Post-Traumatic Injury Recovery and a Patient’s Long Term Prognosis
One major concern for those involved a traumatic injury such as a motor vehicle collision is how long recovery will take from their injuries and when will they be all better. Medical research and our experience as attorneys has shown that there are many factors which affect a patient’s recovery period, including a patient’s age and occupation, pre-injury health condition, biomechanics of how the trauma occurred, and severity of injury, to name a few.
Research on this topic has been conducted over the years which have produced varying results. But more recent research is finding that many patients with musculoskeletal complaints such as a neck injury or whiplash continue to have symptoms beyond the one year mark.
For instance, a 2014 study of researchers in France recently conducted a study of 173 patients with whiplash and 207 individuals with “mild” injuries. The study revealed over 50% of the whiplash patients were still symptomatic 12 months post-collision while 57% of the patients with mild injuries reported full recovery. One of the biggest contributing factors to ongoing pain and a strong predictor for poor quality of life was post-traumatic stress disorder.
Another recent study examining 866 patients involved in a motor vehicle collision found that 45% of persons with mild-to-moderate injuries reported full recovery at one year post-collision, with 55% reporting no full recovery and e only 20% of patient with severe injuries had recovered fully. 20% of the entire study group reported permanent pain. Over half (55%) of the severely injured patients reported an adverse impact on the daily life of their family as a result of their injuries, compared to 22% of patients in the mild-to-moderate category. Most subjects in the severely injured category reported impact on their leisure and emotional life. 20% reported relationship difficulties, 16% reported impaired sexual life, and the separation rate for severely injured patients was much higher (5%) than subjects in the mild-to-moderate injury group (1%). The study concluded that the overall impact of a motor vehicle collision is significant one year post injury. Persistent pain which impairs the patient’s daily life is a problem for many, and there was an elevated rate of chronic PTSD.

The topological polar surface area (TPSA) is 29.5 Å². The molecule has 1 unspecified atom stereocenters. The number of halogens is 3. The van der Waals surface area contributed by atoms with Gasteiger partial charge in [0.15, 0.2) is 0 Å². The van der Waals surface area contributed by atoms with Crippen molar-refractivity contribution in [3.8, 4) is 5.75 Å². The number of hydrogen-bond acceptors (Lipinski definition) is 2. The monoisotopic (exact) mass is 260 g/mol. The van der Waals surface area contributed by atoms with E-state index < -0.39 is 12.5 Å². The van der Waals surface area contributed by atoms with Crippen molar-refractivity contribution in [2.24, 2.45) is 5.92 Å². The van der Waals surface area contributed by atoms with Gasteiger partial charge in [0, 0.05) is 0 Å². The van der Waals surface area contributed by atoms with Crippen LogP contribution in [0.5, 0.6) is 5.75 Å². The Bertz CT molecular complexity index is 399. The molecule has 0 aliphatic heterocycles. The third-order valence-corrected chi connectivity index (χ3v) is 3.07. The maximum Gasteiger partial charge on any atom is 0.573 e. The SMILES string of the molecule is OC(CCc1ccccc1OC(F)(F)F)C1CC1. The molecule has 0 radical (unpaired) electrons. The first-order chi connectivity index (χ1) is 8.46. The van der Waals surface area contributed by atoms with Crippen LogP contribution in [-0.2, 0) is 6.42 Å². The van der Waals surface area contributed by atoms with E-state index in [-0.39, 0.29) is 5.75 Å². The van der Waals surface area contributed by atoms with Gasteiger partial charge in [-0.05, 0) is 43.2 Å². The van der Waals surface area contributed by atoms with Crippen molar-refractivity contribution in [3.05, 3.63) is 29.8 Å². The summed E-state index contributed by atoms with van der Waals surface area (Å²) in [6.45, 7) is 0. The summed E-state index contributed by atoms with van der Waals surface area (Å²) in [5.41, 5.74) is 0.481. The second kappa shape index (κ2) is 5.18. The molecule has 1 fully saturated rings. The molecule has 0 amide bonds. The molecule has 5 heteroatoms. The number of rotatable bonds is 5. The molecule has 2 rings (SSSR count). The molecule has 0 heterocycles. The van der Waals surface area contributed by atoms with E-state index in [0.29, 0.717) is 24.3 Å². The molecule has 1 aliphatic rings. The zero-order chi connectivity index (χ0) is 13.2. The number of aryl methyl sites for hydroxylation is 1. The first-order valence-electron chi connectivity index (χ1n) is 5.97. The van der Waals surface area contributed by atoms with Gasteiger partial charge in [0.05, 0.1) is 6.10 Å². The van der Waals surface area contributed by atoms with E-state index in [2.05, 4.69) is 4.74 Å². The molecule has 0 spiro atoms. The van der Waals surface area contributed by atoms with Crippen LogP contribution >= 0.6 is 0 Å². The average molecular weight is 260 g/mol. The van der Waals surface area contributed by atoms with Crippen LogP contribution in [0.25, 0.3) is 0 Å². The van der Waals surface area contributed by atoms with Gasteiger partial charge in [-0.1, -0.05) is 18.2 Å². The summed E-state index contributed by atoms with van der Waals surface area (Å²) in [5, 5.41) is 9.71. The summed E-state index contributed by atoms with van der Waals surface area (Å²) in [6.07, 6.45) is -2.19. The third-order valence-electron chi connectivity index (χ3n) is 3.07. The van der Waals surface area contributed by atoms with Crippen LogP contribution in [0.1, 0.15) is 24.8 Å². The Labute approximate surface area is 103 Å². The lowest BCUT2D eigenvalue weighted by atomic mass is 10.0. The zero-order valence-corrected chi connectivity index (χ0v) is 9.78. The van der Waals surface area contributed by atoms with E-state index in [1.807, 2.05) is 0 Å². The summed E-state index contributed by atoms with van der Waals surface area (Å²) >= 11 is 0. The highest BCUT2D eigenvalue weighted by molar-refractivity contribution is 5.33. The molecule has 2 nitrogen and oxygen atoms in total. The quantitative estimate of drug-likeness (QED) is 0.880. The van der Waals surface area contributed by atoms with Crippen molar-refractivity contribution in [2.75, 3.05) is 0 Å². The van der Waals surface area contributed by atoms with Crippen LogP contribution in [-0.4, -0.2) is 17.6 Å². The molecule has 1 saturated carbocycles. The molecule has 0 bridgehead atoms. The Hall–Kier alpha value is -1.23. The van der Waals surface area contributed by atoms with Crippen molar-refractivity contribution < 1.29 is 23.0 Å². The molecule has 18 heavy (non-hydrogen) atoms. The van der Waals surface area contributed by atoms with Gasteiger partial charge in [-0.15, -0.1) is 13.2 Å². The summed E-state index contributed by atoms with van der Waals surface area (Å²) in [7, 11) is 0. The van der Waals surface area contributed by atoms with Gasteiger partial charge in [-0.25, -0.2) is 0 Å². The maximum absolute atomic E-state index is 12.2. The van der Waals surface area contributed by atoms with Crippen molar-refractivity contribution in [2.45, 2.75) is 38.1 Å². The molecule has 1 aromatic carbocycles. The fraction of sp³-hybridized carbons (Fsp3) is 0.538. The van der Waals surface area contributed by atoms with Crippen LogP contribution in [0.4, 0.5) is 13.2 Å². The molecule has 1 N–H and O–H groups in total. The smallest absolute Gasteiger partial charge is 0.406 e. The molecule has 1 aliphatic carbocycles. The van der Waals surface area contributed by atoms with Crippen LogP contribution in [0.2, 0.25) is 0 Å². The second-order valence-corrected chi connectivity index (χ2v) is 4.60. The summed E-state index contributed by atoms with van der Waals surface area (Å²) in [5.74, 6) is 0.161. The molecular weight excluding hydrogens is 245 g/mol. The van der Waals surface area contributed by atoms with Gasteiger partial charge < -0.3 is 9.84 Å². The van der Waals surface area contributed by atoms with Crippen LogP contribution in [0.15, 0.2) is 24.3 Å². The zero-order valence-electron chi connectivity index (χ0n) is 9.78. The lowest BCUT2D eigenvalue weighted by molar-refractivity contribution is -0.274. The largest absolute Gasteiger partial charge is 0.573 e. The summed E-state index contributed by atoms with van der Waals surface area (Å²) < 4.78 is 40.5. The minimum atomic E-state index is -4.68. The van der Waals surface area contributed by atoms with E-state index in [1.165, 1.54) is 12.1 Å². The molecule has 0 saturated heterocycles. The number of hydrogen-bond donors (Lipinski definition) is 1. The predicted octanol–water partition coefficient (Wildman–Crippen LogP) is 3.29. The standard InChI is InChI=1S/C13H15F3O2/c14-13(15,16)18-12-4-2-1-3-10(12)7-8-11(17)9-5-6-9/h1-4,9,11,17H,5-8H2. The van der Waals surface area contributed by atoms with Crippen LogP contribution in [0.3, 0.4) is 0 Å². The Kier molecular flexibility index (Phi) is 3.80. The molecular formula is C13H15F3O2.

In 2010, researchers in Japan published a study examining long-term residuals of Whiplash Associated Disorders (WAD). A significant number of the study subjects reported ongoing symptoms up to 10 years post-injury. Although most WAD patients reported improvement in their symptoms at the 10 year mark, they still experienced increased rates of neck pain, shoulder stiffness, headaches and upper extremity numbness, compared to the control group. More than 25% of the WAD patients reported neck pain, versus only 10% of the control group. WAD patients were also more than four times likely to experience headaches.
As noted in From Injury to Action, by Seattle attorney and patient-advocate, Richard Adler:
“Though studies are useful to provide a basis for establishing that musculoskeletal injuries result in chronic problems, explaining why it occurs is of critical importance in a traumatic injury case. Your traumatic injury can potentially result in long-term pain and needs to be fully evaluated by the best health care providers, often from different areas of specialization. For example, your primary care physician’s assessment, diagnosis, and explanation of the ongoing cause of pain may be different from other providers such as a chiropractors, spine specialists, neurologists, or surgeons. Having multiple health care providers weigh-in with their opinions, may provide the type of evidence to establish the validity of your ongoing symptoms. After all, the insurance company on the opposite side of your claim will have access to hired gun doctors from different specialties trying to discredit you, your treatment expenses, and your doctors’ opinions.”
The attorneys at Adler Giersch, ps are available to assist those who are injured by the negligence of others to access proper medical care and other resources and support necessary to make a full recovery.
 Matsumoto M, et al. Prospective ten-year follow-up study comparing patients with whiplash-associated disorders and asymptomatic subjects using magnetic resonance imaging. Spine 2010. 34:18. Pp. 1684-1690.